Let the vitriol begin

2008-10-13 00:00

Despite their successes at Beijing, the British were in a foul mood when I visited them recently and it ain’t got anything to do with the soggiest summer in a decade. No, it’s the man of the moment at Number 10.

If you listen to the British media, Gordon Brown is officially the least popular prime minister since anyone started counting. And there have been many to count for the British are past masters at public loathing of the political hoi polloi. The British electorate considers it their democratic right, quite possibly even their duty, to shame the very public servants they themselves have elected and especially — although not exclusively — should any be suspected of slacking.

Until recently, by contrast, we in South Africa have had it rough. With a saint like Madiba at the helm of our infant democracy, public loathing has been given short shrift for far longer than has been good for us.

Thankfully the skulduggery of the slackers in the parliamentary circus that followed our democratic honeymoon period has brought some to their senses, demolished political sentimentality and severely dented any sense of rainbow nation pride. There is nothing like trapping errant fingers in the clasp of the public purse to restore the electorate’s confidence in the efficacy of public ridicule and disdain. With an election just around the corner, now is a good time to resume the vitriol in earnest.

I was pondering all this while rushing between showers along London’s Pall Mall and was struck by how mediocre we South Africans have become in our scorn of those who aspire to public office. Compared to the contempt with which the average voting Brit holds their erstwhile prime minister, we seem easy fodder for the political megalomaniacs and the outright nutcases and opportunists that traverse the African continent.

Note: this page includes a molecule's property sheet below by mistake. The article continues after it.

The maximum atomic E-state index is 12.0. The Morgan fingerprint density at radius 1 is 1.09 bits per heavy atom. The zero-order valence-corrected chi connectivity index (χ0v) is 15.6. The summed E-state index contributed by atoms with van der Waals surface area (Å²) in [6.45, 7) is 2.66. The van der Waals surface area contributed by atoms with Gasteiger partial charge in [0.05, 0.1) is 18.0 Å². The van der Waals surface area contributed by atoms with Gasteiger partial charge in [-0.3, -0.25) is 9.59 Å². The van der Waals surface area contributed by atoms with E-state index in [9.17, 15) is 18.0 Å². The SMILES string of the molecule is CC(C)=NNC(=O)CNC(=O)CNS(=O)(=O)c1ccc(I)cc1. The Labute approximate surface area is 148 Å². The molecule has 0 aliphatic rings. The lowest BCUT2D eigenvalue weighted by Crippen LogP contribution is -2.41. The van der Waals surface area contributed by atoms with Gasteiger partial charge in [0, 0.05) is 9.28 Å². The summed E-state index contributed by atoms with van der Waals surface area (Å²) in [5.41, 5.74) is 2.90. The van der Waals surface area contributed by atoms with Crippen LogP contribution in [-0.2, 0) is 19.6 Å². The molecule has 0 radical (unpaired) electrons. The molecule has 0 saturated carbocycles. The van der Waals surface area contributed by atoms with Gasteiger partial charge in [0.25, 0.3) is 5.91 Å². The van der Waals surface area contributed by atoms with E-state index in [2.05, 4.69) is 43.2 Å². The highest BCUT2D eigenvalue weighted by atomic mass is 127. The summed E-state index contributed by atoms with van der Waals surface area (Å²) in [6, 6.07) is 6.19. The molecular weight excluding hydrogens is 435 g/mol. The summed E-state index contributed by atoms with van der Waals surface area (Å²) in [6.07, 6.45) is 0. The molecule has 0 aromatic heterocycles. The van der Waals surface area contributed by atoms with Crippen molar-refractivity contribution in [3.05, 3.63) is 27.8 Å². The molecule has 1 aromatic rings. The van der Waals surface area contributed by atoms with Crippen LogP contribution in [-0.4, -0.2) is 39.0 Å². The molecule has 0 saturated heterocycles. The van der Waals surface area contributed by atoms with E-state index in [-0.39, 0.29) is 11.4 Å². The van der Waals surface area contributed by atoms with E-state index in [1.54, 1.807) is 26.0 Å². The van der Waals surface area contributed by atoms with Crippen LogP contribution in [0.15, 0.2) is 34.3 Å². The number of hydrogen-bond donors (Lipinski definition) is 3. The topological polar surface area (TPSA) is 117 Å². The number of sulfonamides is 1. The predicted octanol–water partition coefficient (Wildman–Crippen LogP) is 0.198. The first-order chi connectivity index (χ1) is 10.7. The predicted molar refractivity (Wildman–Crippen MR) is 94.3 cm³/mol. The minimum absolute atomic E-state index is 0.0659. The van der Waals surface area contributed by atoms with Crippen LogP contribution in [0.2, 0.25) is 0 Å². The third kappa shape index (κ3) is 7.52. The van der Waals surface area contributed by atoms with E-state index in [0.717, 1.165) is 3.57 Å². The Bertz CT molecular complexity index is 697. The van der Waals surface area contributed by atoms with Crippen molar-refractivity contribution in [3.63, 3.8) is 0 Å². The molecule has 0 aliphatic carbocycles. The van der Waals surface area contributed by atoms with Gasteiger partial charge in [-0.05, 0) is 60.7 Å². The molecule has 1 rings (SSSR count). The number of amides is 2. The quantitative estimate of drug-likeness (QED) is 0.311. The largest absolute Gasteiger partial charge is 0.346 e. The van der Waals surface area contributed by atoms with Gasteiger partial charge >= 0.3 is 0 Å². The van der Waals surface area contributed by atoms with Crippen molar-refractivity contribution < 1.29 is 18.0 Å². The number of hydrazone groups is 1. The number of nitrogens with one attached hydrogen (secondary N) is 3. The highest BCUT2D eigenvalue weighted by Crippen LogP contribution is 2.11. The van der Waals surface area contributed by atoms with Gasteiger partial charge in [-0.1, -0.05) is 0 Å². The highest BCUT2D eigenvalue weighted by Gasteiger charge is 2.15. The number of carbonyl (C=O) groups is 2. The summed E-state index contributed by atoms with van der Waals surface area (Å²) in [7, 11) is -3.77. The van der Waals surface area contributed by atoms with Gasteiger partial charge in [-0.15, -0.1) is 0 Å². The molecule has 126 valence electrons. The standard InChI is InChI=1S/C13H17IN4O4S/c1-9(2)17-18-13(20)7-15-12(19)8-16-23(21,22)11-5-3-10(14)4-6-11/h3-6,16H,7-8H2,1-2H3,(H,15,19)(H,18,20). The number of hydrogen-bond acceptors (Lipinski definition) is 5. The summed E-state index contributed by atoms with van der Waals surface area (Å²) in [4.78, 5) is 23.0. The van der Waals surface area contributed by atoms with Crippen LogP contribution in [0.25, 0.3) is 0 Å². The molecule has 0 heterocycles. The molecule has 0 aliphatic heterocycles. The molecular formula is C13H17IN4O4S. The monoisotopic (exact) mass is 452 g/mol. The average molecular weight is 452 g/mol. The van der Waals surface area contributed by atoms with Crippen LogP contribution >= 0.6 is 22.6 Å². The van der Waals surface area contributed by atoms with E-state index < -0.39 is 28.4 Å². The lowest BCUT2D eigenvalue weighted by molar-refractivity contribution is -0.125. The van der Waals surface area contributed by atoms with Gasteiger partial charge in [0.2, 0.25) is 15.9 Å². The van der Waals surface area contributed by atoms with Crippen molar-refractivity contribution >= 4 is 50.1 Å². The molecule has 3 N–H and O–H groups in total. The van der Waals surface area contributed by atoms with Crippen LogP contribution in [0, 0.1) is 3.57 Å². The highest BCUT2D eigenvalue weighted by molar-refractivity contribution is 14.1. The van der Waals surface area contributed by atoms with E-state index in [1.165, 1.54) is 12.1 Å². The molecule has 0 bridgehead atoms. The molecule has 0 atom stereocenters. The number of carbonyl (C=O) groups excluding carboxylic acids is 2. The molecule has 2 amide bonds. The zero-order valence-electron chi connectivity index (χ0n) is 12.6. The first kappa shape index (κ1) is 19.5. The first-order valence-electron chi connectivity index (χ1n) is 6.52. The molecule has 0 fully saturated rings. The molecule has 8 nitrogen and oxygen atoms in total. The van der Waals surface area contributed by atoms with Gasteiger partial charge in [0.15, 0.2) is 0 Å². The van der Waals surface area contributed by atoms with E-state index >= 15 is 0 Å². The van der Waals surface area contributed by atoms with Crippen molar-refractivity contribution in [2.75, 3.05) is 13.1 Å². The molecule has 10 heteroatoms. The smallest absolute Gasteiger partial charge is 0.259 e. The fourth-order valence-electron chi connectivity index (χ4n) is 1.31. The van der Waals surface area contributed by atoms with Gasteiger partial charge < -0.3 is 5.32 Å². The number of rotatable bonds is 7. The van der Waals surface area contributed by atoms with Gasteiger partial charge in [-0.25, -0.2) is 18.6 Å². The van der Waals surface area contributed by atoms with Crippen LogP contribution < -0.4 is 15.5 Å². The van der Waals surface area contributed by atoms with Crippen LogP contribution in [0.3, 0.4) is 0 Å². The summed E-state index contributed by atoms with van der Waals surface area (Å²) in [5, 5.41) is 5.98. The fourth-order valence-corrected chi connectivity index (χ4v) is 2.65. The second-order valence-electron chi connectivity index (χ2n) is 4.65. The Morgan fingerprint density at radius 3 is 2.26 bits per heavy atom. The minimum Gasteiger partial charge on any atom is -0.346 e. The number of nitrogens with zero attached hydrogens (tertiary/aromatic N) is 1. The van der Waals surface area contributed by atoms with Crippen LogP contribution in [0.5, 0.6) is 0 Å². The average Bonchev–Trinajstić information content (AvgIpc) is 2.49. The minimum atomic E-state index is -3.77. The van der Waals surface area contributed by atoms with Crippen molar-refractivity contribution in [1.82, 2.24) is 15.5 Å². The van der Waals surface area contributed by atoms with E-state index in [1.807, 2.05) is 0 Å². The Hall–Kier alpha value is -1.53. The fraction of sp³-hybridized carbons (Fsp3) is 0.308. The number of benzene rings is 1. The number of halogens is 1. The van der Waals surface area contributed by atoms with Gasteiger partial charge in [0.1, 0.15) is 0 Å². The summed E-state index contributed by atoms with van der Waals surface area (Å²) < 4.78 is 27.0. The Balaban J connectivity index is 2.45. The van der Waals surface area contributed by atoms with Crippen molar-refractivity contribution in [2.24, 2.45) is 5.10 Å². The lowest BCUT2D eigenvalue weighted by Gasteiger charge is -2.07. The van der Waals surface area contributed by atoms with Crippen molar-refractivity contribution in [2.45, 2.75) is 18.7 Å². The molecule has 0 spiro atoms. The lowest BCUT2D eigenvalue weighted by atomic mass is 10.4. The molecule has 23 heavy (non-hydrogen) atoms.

Compare, for instance, how the British house their head of government. The British prime minister runs one of the largest economies on Earth from a terraced house on Downing Street. My point is that if you want to run Britain, you must be prepared to downsize your material expectations and downsize considerably. Downsize isn’t in the vocabulary of the average African aspirant leader. Downtrodden, perhaps, but only in the campaign rhetoric that precedes political elevation.

A flat above the shop is as much as Brown gets in a dimly lit street off Whitehall. And notice it’s number 10 Downing Street — not even number 1. Every way you look at it, leading the Brits is every bit the thankless task it jolly well ought to be in a healthy democracy. But not so in Africa.

Keeping those who seek public office humble, accountable and in touch with the so-called downtrodden proletariat they purport to represent and (dare I say it?) serve, ought to at least require a politician to reside in their constituency. Ideally they’ll bank on-shore too, send their children to local schools and attempt to live lives that are at least superficially consistent with their professed calling. But in South Africa seemingly, we voters make no such demands.

The public cried foul when one senior British politician reserved a parking space for his personal fitness instructor. Imagine what the scrutinising British electorate would have done with a scandal of the magnitude of South Africa’s arms deal.

For as long as the electorate refuses to stick the boot in — metaphorically speaking of course — the excesses of African leadership will persist. It would be difficult to find a nation on the planet that has waxed more lyrically about transparent and open democracy than our South African republic. Sadly, today, it’s almost all talk. Transparent democracy, by definition, re-quires scrutiny and interrogation. Ask Gordon Public-Pecked Brown.

No, it seems that the British might be right after all: the solution does lie with a box, but possibly not the ballot box we have come to revere, if not worship in South Africa. Palace or bedsitter above the shop — which box would you put your president in?

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